Podophyllum peltatum L.
Mayapple, Indian Apple, Wild Mandrake, Pomme De Mai, Podophylle Pelt
Berberidaceae (Barberry Family)
USDA Symbol: pope
Mayapple is unique in that It has only 2 leaves and 1 flower, which grows in the axil of the leaves. The large, twin, umbrella-like leaves of mayapple are showy and conspicuous. They remain closed as the stem lengthens, unfolding 6-8 inches across when the plant has reached its 1-1 1/2 ft. height. The solitary, nodding, white to rose-colored flower grows in the axil of the leaves and has 6-9 waxy white petals, with many stamens. The nodding fruit is a large, fleshy, lemon-shaped berry.
Mayapple colonizes by rhizomes, forming dense mats in damp, open woods. The common name refers to the May blooming of its apple-blossom-like flower. Although the leaves, roots, and seeds are poisonous if ingested in large quantities, the roots were used as a cathartic by Native Americans. The edible, ripe, golden-yellow fruits can be used in jellies. The alternate popular name "Mandrake" rightly belongs to an unrelated Old World plant with a similar root.
From the Image Gallery
Plant CharacteristicsDuration: Perennial
Leaf Complexity: Simple
Leaf Venation: Palmate
Leaf Pubescence: Glabrous
Breeding System: Flowers Bisexual
Size Notes: Height: 12-18 inches
Flower: Flowers 2 inches
Fruit: Yellow, sometimes tinged with pink, rose, or purple 2 inches long
Bloom InformationBloom Color: White , Pink
Bloom Time: Mar , Apr , May
Bloom Notes: Flowers usually white, but some populations display pinkish, rosy, or purplish flowers. Pink/rose/purple-flowered plants are sometimes referred to as a separate form of this species: Deamii.
DistributionUSA: AL , AR , CT , DC , DE , FL , GA , IA , IL , IN , KS , KY , LA , MA , MD , ME , MI , MN , MO , MS , NC , NE , NH , NJ , NY , OH , OK , PA , RI , SC , TN , TX , VA , VT , WI , WV
Canada: NS , ON , QC
Native Distribution: Que. & s. Ont. to FL, w. to MN, e. NE, e. KS & e. TX
Native Habitat: Mixed deciduous forest, shaded fields, shaded moist road banks, shaded riverbanks.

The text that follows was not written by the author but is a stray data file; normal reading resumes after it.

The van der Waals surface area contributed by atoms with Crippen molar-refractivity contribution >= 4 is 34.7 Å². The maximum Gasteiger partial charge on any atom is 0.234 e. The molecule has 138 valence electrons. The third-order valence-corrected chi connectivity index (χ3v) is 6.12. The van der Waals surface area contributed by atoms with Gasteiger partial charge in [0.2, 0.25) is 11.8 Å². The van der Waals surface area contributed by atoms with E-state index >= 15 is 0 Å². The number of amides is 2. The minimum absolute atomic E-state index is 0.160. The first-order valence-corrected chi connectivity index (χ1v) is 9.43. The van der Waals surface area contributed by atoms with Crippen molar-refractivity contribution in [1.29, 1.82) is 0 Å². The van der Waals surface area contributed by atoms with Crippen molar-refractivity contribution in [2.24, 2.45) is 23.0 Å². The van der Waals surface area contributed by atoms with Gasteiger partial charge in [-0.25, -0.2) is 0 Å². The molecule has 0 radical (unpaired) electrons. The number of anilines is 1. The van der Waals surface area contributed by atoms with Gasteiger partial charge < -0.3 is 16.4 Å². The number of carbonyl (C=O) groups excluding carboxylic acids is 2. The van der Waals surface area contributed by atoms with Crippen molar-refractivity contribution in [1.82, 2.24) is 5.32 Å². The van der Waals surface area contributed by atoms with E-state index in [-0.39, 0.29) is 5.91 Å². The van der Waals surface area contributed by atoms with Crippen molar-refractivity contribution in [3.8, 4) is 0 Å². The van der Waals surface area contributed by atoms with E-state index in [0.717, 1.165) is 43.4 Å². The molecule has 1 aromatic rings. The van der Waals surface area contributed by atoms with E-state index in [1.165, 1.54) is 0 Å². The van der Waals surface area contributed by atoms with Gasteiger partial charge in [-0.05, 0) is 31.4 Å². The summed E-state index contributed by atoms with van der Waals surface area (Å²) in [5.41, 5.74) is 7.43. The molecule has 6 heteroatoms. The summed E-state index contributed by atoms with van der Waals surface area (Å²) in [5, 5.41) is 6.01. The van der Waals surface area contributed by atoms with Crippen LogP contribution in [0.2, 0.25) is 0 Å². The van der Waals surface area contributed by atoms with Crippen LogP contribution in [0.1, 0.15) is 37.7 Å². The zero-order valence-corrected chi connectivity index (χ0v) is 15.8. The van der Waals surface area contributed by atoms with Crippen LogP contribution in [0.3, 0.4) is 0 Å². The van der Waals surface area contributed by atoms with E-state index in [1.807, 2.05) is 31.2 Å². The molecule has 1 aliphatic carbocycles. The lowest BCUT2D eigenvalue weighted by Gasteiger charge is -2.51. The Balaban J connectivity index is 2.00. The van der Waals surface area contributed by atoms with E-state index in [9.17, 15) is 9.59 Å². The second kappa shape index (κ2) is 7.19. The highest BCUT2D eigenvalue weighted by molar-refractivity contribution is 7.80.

Growing ConditionsWater Use: Medium
Light Requirement: Part Shade , Shade
Soil Moisture: Moist
Soil pH: Acidic (pH<6.8)
Soil Description: Moist, humus-rich soils. Acid-based, Sandy, Sandy Loam, Medium Loam
Conditions Comments: Drought-tolerant within its eastern forest range, but should not be tried anywhere else. Grows under deciduous hardwoods, not under pines. Do not mix with other plants, as it does not like competition.
BenefitUse Ornamental: Sometimes cultivated in woodland gardens.
Use Food: Ripe (yellow and soft) fruit is edible raw, but in limited quantity. Collect in August or September The fruit has a lemon-like flavor and can be used to make jams, jellies and marmalade.
Use Medicinal: Native Americans used Podophyllum for a wide variety of medicinal purposes and as an insecticide (D. E. Moerman 1986).
Warning: POISONOUS PARTS: Unripe fruit, leaves, roots. Highly Toxic, May be Fatal if Eaten! Symptoms include salivation, vomiting, diarrhea, excitement, headache, fever, coma. Toxic Principle: Podophyllin.
Conspicuous Flowers: yes
Interesting Foliage: yes
PropagationPropagation Material: Root Division , Seeds
Description: Seeds should be planted immediately or they will need to be treated. Plant thickly. Seedlings take several years to mature. The easiest way to propagate is by root division while the plant is dormant. Divide the rhizomes in fall with at least one bud.
Seed Treatment: Cold-moist stratification for three months.
Commercially Avail: yes
Maintenance: Do not mow, as mowing will kill them.
National Wetland Indicator Status
From the National Organizations DirectoryAccording to the species list provided by Affiliate Organizations, this plant is on display at the following locations:
Pineywoods Native Plant Center - Nacogdoches, TX
Texas Discovery Gardens - Dallas, TX
Delaware Nature Society - Hockessin, DE
Mt. Cuba Center - Hockessin, DE
BibliographyBibref 1620 - Gardening with Native Plants of the South (Reprint Edition) (2009) Wasowski, S. with A. Wasowski
Bibref 1232 - Native American Ethnobotany (1998) Moerman, Daniel E.
Bibref 318 - Native Texas Plants: Landscaping Region by Region (2002) Wasowski, S. & A. Wasowski
Bibref 248 - Texas Wildflowers: A Field Guide (1984) Loughmiller, C. & L. Loughmiller
Bibref 1294 - The Midwestern Native Garden: Native Alternatives to Nonnative Flowers and Plants An Illustrated Guide (2011) Adelman, Charlotte and Schwartz, Bernard L.
Bibref 328 - Wildflowers of Texas (2003) Ajilvsgi, Geyata.
Search More Titles in Bibliography
Additional resourcesUSDA: Find Podophyllum peltatum in USDA Plants
FNA: Find Podophyllum peltatum in the Flora of North America (if available)
Google: Search Google for Podophyllum peltatum
MetadataRecord Modified: 2021-09-16
Research By: DEW